How To Change Grade Levels Without Losing Your Mind

This is an opportunity for growth, and you’ve got this.

Change grade levels

Changing grade levels can be scary and stressful, for sure. On the flip side, it can be invigorating and exciting. Maybe you’re making the move because you’re ready for a new challenge, maybe you want to round out your resume, or maybe it’s not your choice at all. Whatever the reason, remember that moving out of your comfort zone often results in valuable learning experiences and can make you a better teacher.  

Teacher Angela Watson, of The Cornerstone for Teachers, admits she panicked at first when she moved from pre-K to third grade. But then, she says, “I realized that good teaching is good teaching and started falling into a rhythm with the kids. You’ll be amazed at how quickly you adapt your teaching style and learn what works with your new grade level. Really!”  

Changing grade levels with a positive attitude and a willingness to embrace new ideas will set you up for success. Here are a few tips to help you make a smooth transition. 

Reach out to your network.

Contact any friends, former classmates, or mentor teachers who are currently teaching your new grade level to get the inside scoop. If your contact list comes up short, dig into social media. Find grade-level blogs, Facebook pages, Instagram accounts, and websites that are focused on that age group. Gather as much insight into what it takes to teach your particular grade as you can. 

If possible, observe. 

If you have a few weeks or more, schedule an observation, preferably in the school where you’ll be teaching, to watch a teacher in action. Take notes on the content and the methods you see that are effective. Observe the children closely to gauge their energy levels, attention spans, and capabilities and how they respond to different types of activities. For instance, kindergartners love to gather on the rug, but fifth graders? Not so much. Sixth graders handle technology very independently. First graders need a lot of help. 



Bone up on developmental appropriateness. 

There are huge differences between a five-year-old and an eleven-year-old. Read up on the needs and abilities of your new age group. For most people, knowing that something is developmentally appropriate makes it easier to deal with. 

Get a general overview of the academic expectations. 

Dig into your state and school district standards to get a grasp on grade level expectations. Although many standards are written in pretty general language, they give you a broad overview of the scope and sequence of each grade level.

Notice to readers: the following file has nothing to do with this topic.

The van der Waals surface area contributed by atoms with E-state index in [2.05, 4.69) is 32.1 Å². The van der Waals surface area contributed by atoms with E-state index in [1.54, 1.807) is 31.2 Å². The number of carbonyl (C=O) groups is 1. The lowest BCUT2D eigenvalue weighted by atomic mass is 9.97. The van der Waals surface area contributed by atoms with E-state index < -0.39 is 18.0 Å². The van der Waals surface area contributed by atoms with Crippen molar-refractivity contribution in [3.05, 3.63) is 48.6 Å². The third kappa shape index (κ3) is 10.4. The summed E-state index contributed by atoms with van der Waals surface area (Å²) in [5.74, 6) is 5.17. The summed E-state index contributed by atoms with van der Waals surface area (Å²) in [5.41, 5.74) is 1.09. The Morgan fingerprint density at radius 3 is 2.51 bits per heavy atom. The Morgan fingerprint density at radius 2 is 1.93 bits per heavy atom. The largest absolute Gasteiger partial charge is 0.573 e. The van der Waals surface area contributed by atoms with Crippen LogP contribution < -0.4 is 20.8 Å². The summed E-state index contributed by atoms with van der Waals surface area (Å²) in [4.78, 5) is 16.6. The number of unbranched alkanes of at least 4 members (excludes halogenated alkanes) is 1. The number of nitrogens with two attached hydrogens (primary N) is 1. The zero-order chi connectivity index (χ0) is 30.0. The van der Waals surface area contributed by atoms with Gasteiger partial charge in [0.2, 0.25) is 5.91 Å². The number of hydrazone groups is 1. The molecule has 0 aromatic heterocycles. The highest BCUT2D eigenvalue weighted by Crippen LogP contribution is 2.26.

Then look closely at specific resources.

If your district uses a particular curriculum, for instance a particular reading program or math curriculum, see if you can get your hands on a copy. You won’t be able to tackle the whole thing, of course (that takes years!), but you can get a general overview of concepts and difficulty level. Pinterest and resource-sharing, sites like Teachers Pay Teachers, are great for checking out popular grade level activities. Ask if your new team uses a curriculum map and see if you can get a copy.   

Reach out to new team members. 

Introduce yourself to your new team as early as possible. If there is time, ask them for a tour and work session to help you get up to speed with the team’s philosophy and style. Most teachers are happy to share their most valuable tips with new team members. After all, having a cohesive team makes school easier for everyone—students and teachers alike.

Realize that many aspects of teaching are universal. 

All kids, from pre-K through high school, want to be engaged in meaningful work. They need guidance, structure, and feedback. They thrive when they feel connected to the classroom community. And they notice when their teacher makes an investment in building a strong relationship with them. 

Tap into your strengths.

More than likely your previous experience has provided you with many useful skills. If you’ve taught first grade reading with students all over the competency map, you’re probably pretty skilled at differentiating instruction. If you’ve taught older grades and are moving down, you have a firsthand view of where students will eventually be heading. When you know that students in third grade will be working on multiplication and division, you can focus on giving your kindergarteners a solid foundation in addition and subtraction. 

Go easy on yourself.

Change is hard for everyone. Do yourself a favor and have realistic expectations. Yes, invest in as much preparation as you can and formulate a basic game plan. But don’t feel bad if you feel a bit unsettled and not quite in control at first. Just take it one day at a time. Feel it out as you go and tweak it as you gain confidence. Most importantly, have faith in your abilities and maintain a positive attitude. Whether the move turns out to be the best thing ever or your worst nightmare, it will provide you with valuable teaching experience. 

Changing grade levels and want advice from other teachers? Get tips and ideas in our WeAreTeachers HELPLINE group on Facebook.

And for some firsthand advice from teachers who’ve switched grade levels, check out Should I Change to Another Grade Level?

How to Change Grade Levels Without Losing Your Mind